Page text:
I got almost a year out of the HRM Dual, and it worked well for most of that time. I would wash the strap every 6-10 rides after removing the hrm node, hang dry, etc. Started to see dropouts a month or two ago, so I replaced the battery figuring it may be that. It wasn't. Researching it, there are seemingly a few things that go wrong with these, but my strap didn't have any cracks in the contact patches, the battery cavity doesn't have any corrosion, from what I can tell, all the internal cabling was in tact between contacts and connection point, and even after a battery change and vigilant washing to avoid any salt buildup, it would only last the first 10-15 minutes of a ride, then drop out completely. I'd adjust the fit and it would show up on the head unit again, but at a criminally low HR (like 65HR while climbing over FTP). I even tried shaving the chest hair, to no avail. I noticed that one of the contacts on the nodule itself seemed to have some rust underneath the plastic covering the unit on the backside (around one of the circular metal bases attached to the contacts that snap into the strap). This was something I couldn't find examples of online, so I was a little leary of buying and trying another strap, thinking it might be something to do with this corrosion/rust which would mean my HRM unit was toast and a new strap wouldn't remedy the problem.
I opted to buy a new HRM entirely and just anticipate needing to do so once a year or hopefully get a couple years out of these things moving forward, as they're not cheap.
Good sensor in the abstract; band is easy to adjust, connects to my cycling computer with no issues. Easy to wash, and when properly fitted you'll completely forget it's even there- I've worn it on a 4+ hour long century ride and didn't have it bother me at all. However, its response curve is suspect- it seems to think I get up to 190 BPM just walking my bike out the door, and reads an RHR about 15 higher than the one recorded at my last physical. Probably fairly accurate readings in relative terms, but in absolute terms take it with a lot of salt.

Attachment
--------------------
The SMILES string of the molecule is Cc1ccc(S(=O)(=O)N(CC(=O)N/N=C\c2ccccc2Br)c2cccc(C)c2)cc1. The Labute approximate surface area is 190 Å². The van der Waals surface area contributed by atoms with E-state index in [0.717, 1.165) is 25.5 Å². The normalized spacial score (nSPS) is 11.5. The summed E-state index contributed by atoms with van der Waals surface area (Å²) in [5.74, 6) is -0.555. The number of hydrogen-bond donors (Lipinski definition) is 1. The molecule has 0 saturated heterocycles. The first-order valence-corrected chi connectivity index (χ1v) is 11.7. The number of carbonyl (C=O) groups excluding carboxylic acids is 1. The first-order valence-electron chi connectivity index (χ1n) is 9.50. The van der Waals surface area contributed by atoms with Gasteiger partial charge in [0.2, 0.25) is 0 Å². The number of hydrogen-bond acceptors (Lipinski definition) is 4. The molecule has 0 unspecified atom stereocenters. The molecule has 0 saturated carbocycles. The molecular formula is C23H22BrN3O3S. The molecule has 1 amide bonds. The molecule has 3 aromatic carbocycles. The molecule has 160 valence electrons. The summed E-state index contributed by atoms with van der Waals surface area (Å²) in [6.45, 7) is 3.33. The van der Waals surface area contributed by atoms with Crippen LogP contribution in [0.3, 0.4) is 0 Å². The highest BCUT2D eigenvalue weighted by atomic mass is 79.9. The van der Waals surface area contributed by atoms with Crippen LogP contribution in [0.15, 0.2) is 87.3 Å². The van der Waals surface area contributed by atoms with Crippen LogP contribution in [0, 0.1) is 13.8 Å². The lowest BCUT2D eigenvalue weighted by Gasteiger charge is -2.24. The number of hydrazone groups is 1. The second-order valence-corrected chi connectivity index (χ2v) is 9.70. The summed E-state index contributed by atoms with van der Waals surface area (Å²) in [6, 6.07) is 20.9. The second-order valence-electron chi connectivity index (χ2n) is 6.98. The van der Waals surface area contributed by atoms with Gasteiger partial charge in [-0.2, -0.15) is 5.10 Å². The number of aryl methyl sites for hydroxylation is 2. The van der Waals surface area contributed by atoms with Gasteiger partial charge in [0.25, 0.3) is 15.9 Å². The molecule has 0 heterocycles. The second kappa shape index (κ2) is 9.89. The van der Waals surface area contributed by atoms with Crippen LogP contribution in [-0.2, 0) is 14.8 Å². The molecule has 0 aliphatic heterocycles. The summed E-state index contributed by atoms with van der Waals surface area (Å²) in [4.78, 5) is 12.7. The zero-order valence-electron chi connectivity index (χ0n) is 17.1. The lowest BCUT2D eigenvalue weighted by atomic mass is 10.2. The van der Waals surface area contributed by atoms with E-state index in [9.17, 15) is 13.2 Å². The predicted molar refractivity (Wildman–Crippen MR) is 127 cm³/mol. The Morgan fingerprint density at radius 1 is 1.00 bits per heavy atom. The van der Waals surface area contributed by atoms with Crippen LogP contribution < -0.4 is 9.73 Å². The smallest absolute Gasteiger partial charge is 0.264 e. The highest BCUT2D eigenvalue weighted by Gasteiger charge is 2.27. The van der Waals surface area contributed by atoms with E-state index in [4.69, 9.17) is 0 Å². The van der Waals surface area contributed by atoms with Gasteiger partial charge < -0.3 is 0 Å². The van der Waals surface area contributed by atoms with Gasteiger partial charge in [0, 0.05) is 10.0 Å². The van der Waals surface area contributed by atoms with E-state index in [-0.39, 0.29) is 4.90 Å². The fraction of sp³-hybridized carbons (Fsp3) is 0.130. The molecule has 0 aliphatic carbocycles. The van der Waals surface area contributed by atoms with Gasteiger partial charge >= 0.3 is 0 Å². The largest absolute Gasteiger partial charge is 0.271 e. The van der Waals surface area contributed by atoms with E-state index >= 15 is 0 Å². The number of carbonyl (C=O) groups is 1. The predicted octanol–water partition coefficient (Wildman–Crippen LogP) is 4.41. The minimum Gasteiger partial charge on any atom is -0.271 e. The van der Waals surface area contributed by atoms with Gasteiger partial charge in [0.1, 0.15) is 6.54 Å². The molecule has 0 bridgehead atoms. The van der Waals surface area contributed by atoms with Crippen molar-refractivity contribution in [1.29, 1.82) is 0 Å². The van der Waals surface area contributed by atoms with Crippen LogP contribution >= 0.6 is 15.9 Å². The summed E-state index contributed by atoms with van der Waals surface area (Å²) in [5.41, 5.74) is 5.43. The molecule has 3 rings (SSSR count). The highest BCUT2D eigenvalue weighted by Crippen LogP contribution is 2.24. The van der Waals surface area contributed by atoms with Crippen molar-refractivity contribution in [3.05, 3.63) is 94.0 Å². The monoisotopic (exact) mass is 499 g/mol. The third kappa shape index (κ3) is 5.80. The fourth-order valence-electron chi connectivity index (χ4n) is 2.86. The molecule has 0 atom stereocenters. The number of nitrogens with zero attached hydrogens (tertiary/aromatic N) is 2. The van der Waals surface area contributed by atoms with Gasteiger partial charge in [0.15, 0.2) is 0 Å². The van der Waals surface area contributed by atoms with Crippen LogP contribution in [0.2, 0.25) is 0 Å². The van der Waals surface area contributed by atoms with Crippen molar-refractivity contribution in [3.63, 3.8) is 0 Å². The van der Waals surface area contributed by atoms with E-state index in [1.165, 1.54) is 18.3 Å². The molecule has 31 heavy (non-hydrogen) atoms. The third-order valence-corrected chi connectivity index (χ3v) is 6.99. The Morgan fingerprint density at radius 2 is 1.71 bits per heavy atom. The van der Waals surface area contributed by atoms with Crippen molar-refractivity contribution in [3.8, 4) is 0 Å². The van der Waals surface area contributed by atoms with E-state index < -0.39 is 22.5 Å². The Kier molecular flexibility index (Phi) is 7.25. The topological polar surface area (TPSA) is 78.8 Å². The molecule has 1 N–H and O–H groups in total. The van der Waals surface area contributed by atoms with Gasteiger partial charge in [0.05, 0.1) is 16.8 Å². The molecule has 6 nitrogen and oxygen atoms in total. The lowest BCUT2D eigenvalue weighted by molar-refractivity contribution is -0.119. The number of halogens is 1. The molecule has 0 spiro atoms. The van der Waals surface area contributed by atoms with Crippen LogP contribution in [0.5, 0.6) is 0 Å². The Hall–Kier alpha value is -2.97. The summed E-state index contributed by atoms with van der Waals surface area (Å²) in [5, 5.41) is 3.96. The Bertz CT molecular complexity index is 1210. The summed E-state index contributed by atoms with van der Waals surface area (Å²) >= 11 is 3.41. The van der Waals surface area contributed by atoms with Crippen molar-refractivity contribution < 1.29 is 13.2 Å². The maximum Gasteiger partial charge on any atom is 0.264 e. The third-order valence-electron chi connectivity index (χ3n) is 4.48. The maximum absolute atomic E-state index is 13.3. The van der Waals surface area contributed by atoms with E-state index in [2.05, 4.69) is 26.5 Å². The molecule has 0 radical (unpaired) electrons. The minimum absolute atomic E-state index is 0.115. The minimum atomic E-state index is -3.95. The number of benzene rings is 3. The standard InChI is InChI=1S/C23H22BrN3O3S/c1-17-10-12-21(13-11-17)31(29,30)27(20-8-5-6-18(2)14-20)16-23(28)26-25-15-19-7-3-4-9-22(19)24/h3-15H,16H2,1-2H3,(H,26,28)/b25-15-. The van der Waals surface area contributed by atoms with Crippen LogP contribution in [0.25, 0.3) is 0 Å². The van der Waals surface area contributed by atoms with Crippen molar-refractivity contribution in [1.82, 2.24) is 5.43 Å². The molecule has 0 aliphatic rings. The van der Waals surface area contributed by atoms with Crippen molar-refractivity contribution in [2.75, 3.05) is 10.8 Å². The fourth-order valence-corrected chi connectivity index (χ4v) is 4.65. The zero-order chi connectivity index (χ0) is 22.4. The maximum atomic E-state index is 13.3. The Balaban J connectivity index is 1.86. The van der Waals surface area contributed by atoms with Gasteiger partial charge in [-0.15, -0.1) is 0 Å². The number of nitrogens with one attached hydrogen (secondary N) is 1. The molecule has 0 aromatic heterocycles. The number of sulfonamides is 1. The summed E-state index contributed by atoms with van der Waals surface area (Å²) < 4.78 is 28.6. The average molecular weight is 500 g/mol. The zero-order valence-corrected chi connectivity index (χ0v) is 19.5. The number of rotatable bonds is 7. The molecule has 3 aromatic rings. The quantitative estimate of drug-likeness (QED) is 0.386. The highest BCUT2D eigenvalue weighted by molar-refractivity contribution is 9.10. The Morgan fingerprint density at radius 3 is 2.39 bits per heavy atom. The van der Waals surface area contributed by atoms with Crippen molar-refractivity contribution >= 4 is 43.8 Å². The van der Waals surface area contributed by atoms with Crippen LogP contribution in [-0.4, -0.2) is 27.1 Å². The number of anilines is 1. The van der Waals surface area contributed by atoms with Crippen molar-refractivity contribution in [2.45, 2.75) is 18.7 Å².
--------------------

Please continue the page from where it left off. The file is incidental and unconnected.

The major reason you would consider this is because of the Bluetooth + ANT support so you can zwift and use your Garmin computer at the same time. Sounds like a great plan, and when it works it is awesome.
My Garmin softstrap/removable hrm units have all had significant issues with hanging heart rates. You can start your ride, HR 75 bpm, 10 minutes of max effort later its still 75... remove the hrm, wait a minute reconnect suddenly its 185 bpm, stop all effort, take a seat on a bench, wait 30 minutes and your HR is still 185...
Thanks to an article from DC Rainmaker I learned that this is a feature from Garmin, want to impress your friends with obviously wrong HRs? Depending on how you play the Garmin strap game you can. This is not a sweat issue, i run my straps under lukewarm water prior to each ride in addition to spraying my chest with water. I wash my straps with technical fabric soaps, after no more than 2 uses, and rinse after every single use.
DC Rainmaker to the rescue, apparently it is a strap issue because he discusses using a polar strap with the garmin hrm. The connection buttons are technically a few mm spaced differently but it works. Tada! My garmin HRM Dual is back to working. Notably this issue has not occured with my Garmin HRMs that are built into the bands. I would not buy this again, I would love to sell it for half of what I paid and just upgrade to the HRM Pro with BT, ANT, and the old school strap/hrm one piece but thatï¿½s another discussion for another day.